While the "new institutionalism" has emerged as a dominant theory of organization-environment relations, very little research has examined its possible limits. Under what circumstances might the neoinstitutional predictions regarding organizational inertia, institutional isomorphism, the legitimacy imperative, and other fundamental beliefs be overshadowed by more traditional sociological theories accentuating organizational adaptation, variation, and the role of specific global and local technical environmental demands? We analyze longitudinal data from 1971 to 1986 for 631 private liberal arts colleges facing strong institutional and increasingly strong technical environments. Our findings reveal surprisingly little support for neoinstitutional predictions: (1) Many liberal arts colleges changed in ways contrary to institutional demands by professionalizing or vocationalizing their curricula; (2) global and local technical environmental conditions, such as changes in consumers' preferences and local economic and demographic differences, were strong predictors of the changes observed; (3) schools became less, rather than more, homogeneous over time; (4) schools generally did not mimic their most prestigious counterparts; (5) the illegitimate changes had no negative (and often had positive) performance consequences for enrollment and survival. Our results suggest that current research on organization-environment relations may underestimate the power of traditional adaptation-based explanations in organizational sociology.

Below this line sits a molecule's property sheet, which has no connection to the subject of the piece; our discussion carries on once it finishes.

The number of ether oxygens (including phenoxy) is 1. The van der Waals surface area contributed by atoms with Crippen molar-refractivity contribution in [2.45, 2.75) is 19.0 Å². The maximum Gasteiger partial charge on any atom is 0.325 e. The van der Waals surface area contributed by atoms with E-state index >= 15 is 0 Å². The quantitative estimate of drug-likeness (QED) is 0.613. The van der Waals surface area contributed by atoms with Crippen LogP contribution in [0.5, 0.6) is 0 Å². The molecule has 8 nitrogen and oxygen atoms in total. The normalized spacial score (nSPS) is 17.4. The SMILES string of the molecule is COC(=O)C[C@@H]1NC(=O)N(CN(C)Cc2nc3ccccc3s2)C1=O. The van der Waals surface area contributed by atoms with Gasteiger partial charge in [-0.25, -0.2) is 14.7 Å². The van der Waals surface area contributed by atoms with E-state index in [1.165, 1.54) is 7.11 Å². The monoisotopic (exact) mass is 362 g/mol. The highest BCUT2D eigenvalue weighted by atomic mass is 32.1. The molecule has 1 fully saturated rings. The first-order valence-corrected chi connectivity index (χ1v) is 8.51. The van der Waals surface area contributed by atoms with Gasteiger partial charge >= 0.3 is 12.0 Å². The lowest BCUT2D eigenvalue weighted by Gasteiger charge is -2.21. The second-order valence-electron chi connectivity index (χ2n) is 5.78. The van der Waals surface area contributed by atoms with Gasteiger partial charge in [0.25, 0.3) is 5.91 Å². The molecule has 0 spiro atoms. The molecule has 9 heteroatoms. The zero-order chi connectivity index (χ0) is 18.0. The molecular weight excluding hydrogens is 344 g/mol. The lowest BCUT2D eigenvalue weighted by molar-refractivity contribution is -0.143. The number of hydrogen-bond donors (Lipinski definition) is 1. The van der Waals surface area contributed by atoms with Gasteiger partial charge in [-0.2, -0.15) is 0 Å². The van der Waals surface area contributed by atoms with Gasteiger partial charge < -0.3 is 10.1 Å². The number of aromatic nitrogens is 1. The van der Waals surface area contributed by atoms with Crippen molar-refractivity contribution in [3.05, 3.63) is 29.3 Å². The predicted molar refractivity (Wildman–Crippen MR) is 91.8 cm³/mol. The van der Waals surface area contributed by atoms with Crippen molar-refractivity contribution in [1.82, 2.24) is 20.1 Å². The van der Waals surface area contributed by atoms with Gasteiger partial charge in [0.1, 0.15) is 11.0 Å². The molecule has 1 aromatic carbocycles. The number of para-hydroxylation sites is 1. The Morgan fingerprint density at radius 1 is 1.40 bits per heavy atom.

ASJC Scopus subject areas
- Sociology and Political Science